The Complete Guide on How to Choose the Right Laptop to Upgrade To

how to choose the right laptop

Did you know that computer and IT woes lead to an average of 22 minutes of productivity losses each workday? Over the course of a year, that adds up to a staggering 90 hours of lost productivity! That’s a huge income-drainer, and it can be really taxing and stressful.

If your laptop is showing severe signs of slow-down, you’re likely thinking of replacing it. Before you do, it’s best you first learn how to choose the right laptop to swap your old one with. The best laptop can outlive the measly one-year warranties offered by most manufacturers.

Ready to know all about the smartest tactics when it comes to upgrading to a new laptop? Then read on, as that’s exactly what we’ll share in this post!

Consider Specs That Can Meet Your Future Demands

In 2019, the world generated a staggering 53.6 million tons of electronic waste. The Americas contributed almost a quarter of all that, producing 13.1 million tons in total. Asia’s yield was the highest, though: a whopping 24.1 million tons.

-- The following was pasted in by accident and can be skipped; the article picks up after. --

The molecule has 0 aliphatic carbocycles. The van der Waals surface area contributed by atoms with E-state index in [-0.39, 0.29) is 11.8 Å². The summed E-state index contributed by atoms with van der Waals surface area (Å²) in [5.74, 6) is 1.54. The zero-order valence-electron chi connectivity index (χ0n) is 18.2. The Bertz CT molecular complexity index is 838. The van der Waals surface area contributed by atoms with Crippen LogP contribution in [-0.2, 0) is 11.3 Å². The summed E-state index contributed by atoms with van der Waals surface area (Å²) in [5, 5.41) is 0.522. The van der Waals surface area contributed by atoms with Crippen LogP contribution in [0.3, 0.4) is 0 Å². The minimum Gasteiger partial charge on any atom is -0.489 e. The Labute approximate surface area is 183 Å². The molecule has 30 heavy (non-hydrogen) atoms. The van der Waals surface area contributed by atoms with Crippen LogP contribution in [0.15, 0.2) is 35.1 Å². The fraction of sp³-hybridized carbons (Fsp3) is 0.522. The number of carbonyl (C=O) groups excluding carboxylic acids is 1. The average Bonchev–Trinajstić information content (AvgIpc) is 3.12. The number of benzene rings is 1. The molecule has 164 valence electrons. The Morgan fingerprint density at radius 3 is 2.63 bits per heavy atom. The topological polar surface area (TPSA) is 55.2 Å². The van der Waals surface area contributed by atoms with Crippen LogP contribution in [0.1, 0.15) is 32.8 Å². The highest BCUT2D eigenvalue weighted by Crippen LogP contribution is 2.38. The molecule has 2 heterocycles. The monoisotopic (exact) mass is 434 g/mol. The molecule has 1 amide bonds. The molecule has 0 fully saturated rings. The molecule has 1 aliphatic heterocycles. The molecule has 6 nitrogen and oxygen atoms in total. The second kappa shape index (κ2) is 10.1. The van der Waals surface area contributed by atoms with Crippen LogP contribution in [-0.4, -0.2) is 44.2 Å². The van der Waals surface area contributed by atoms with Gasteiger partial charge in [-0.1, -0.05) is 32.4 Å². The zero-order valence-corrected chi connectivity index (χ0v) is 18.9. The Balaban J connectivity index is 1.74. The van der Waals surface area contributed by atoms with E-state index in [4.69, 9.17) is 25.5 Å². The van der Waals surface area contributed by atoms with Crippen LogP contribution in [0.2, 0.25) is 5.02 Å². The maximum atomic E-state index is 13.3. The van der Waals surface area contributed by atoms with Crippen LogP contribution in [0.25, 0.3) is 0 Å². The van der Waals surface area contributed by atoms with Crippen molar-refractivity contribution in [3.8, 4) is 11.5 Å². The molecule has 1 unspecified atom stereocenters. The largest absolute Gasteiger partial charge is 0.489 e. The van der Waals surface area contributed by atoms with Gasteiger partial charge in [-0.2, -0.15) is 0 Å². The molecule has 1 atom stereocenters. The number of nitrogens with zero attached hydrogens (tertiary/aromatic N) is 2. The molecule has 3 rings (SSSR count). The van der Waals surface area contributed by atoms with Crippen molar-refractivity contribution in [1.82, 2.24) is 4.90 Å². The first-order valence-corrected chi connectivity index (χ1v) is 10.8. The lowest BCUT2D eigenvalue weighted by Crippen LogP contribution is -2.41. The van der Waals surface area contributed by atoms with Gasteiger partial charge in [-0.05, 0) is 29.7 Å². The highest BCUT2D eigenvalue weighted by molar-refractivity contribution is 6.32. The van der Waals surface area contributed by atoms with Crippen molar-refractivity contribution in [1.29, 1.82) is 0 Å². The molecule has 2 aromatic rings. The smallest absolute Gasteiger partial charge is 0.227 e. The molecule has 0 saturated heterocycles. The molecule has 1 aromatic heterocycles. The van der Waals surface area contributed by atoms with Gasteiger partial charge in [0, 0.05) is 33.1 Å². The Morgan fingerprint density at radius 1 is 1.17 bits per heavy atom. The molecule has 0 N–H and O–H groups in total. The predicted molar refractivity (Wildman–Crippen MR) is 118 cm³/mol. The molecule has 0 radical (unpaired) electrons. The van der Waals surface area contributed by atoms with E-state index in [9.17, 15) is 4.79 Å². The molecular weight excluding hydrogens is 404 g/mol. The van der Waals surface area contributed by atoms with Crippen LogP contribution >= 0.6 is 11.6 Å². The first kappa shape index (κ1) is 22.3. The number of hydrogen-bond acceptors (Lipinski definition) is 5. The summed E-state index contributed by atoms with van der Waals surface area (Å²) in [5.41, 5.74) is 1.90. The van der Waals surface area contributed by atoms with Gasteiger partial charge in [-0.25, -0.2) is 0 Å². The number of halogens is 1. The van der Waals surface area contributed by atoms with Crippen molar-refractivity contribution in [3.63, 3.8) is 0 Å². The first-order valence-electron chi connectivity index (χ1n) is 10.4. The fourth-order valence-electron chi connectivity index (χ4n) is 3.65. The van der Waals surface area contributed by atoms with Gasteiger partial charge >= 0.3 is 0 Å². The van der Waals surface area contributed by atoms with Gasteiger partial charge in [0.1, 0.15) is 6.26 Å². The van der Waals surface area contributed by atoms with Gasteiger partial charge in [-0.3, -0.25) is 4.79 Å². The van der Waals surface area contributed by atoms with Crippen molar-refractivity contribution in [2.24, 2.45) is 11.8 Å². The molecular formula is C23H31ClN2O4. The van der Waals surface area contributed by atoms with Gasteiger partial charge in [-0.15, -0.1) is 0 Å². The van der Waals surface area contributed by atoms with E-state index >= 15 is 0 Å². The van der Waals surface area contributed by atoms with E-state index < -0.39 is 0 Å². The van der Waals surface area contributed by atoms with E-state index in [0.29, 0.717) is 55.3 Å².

Discarded computing devices, including laptops, are some of the top e-waste contributors. After all, many consumers tend to buy cheap units only to replace them after a year or even less. This kind of behavior isn’t only wasteful; it’s also damaging to the environment.

For these reasons, you’d want to make sure your next laptop upgrade can last you for at least three years. To do this, factor in how your computing needs will increase and which programs you most likely will use. This way, you can purchase a new laptop “future-proofed” for at least the next three years or so.

On that note, here are some specifications that you’d want your new device to feature.

Upgradable (Non-Soldered Parts)

A notebook computer with non-soldered parts allows for a laptop memory upgrade. These are units with removable RAM chips and sticks and even extra RAM ports. Most of them also let you modify or increase their solid-state drive storage capacity.

Upgradable laptops are a sound investment as you don’t have to replace them due to stunted speed. Instead, you can simply insert a new or an extra higher-rated RAM chip in them. This boosts the laptop’s overall performance, so you don’t have to trash the entire thing.